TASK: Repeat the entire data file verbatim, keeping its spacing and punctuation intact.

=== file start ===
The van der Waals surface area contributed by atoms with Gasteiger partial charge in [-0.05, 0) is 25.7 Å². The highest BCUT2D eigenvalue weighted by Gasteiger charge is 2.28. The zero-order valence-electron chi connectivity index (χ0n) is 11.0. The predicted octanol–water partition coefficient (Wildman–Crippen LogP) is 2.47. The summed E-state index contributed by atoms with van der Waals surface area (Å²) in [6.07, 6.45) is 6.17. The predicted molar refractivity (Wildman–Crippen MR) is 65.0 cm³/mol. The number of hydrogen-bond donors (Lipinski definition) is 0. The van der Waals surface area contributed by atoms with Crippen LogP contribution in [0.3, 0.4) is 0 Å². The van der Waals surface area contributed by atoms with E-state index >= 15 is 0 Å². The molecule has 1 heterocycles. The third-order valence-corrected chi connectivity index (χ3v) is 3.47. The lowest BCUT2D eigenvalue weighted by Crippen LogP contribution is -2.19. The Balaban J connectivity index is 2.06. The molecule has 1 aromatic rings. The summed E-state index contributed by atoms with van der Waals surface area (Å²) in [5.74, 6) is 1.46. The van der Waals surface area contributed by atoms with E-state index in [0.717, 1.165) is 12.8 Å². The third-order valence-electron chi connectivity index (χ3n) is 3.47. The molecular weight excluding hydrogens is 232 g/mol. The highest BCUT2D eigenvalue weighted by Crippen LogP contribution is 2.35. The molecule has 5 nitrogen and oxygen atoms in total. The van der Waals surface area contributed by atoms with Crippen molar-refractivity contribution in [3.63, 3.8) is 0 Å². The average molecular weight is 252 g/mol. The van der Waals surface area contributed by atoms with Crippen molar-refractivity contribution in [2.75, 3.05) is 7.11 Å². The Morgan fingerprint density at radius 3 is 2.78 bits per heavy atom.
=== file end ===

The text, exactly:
The van der Waals surface area contributed by atoms with Gasteiger partial charge in [-0.05, 0) is 25.7 Å². The highest BCUT2D eigenvalue weighted by Gasteiger charge is 2.28. The zero-order valence-electron chi connectivity index (χ0n) is 11.0. The predicted octanol–water partition coefficient (Wildman–Crippen LogP) is 2.47. The summed E-state index contributed by atoms with van der Waals surface area (Å²) in [6.07, 6.45) is 6.17. The predicted molar refractivity (Wildman–Crippen MR) is 65.0 cm³/mol. The number of hydrogen-bond donors (Lipinski definition) is 0. The van der Waals surface area contributed by atoms with Crippen LogP contribution in [0.3, 0.4) is 0 Å². The van der Waals surface area contributed by atoms with E-state index >= 15 is 0 Å². The molecule has 1 heterocycles. The third-order valence-corrected chi connectivity index (χ3v) is 3.47. The lowest BCUT2D eigenvalue weighted by Crippen LogP contribution is -2.19. The Balaban J connectivity index is 2.06. The molecule has 1 aromatic rings. The summed E-state index contributed by atoms with van der Waals surface area (Å²) in [5.74, 6) is 1.46. The van der Waals surface area contributed by atoms with E-state index in [0.717, 1.165) is 12.8 Å². The third-order valence-electron chi connectivity index (χ3n) is 3.47. The molecular weight excluding hydrogens is 232 g/mol. The highest BCUT2D eigenvalue weighted by Crippen LogP contribution is 2.35. The molecule has 5 nitrogen and oxygen atoms in total. The van der Waals surface area contributed by atoms with Crippen molar-refractivity contribution in [3.63, 3.8) is 0 Å². The average molecular weight is 252 g/mol. The van der Waals surface area contributed by atoms with Crippen molar-refractivity contribution in [2.75, 3.05) is 7.11 Å². The Morgan fingerprint density at radius 3 is 2.78 bits per heavy atom.